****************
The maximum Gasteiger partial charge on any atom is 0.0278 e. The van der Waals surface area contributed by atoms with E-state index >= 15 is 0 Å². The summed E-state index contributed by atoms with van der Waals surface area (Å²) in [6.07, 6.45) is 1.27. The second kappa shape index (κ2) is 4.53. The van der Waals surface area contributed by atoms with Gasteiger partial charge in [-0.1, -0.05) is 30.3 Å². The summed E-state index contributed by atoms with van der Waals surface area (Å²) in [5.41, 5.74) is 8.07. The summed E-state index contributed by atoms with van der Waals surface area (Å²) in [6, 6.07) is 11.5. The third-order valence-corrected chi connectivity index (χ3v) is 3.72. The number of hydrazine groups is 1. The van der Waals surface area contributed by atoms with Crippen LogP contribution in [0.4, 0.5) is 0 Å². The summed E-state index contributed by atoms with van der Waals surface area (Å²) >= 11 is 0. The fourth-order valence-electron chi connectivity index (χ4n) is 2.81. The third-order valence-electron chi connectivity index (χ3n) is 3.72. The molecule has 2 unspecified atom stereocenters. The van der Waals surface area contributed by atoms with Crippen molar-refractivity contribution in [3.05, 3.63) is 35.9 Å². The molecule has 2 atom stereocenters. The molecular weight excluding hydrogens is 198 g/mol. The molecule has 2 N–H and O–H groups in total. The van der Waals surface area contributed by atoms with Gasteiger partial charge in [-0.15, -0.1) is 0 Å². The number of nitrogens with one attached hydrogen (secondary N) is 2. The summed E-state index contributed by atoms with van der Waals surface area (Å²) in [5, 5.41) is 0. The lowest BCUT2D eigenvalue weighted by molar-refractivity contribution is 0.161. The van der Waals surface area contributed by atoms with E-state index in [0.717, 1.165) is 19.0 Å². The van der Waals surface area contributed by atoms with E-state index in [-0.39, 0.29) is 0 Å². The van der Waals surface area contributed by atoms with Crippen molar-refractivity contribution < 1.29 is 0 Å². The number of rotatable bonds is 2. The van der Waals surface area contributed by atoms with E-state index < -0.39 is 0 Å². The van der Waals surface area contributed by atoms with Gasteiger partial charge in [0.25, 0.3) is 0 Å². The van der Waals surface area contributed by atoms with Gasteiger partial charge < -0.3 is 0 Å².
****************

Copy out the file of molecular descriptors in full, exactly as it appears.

The maximum Gasteiger partial charge on any atom is 0.0278 e. The van der Waals surface area contributed by atoms with E-state index >= 15 is 0 Å². The summed E-state index contributed by atoms with van der Waals surface area (Å²) in [6.07, 6.45) is 1.27. The second kappa shape index (κ2) is 4.53. The van der Waals surface area contributed by atoms with Gasteiger partial charge in [-0.1, -0.05) is 30.3 Å². The summed E-state index contributed by atoms with van der Waals surface area (Å²) in [5.41, 5.74) is 8.07. The summed E-state index contributed by atoms with van der Waals surface area (Å²) in [6, 6.07) is 11.5. The third-order valence-corrected chi connectivity index (χ3v) is 3.72. The number of hydrazine groups is 1. The van der Waals surface area contributed by atoms with Crippen LogP contribution in [0.4, 0.5) is 0 Å². The summed E-state index contributed by atoms with van der Waals surface area (Å²) >= 11 is 0. The fourth-order valence-electron chi connectivity index (χ4n) is 2.81. The third-order valence-electron chi connectivity index (χ3n) is 3.72. The molecule has 2 unspecified atom stereocenters. The van der Waals surface area contributed by atoms with Crippen molar-refractivity contribution in [3.05, 3.63) is 35.9 Å². The molecule has 2 atom stereocenters. The molecular weight excluding hydrogens is 198 g/mol. The molecule has 2 N–H and O–H groups in total. The van der Waals surface area contributed by atoms with Gasteiger partial charge in [-0.15, -0.1) is 0 Å². The number of nitrogens with one attached hydrogen (secondary N) is 2. The summed E-state index contributed by atoms with van der Waals surface area (Å²) in [5, 5.41) is 0. The lowest BCUT2D eigenvalue weighted by molar-refractivity contribution is 0.161. The van der Waals surface area contributed by atoms with E-state index in [0.717, 1.165) is 19.0 Å². The van der Waals surface area contributed by atoms with E-state index in [-0.39, 0.29) is 0 Å². The van der Waals surface area contributed by atoms with Crippen molar-refractivity contribution < 1.29 is 0 Å². The number of rotatable bonds is 2. The van der Waals surface area contributed by atoms with E-state index < -0.39 is 0 Å². The van der Waals surface area contributed by atoms with Gasteiger partial charge in [0.25, 0.3) is 0 Å². The van der Waals surface area contributed by atoms with Gasteiger partial charge < -0.3 is 0 Å².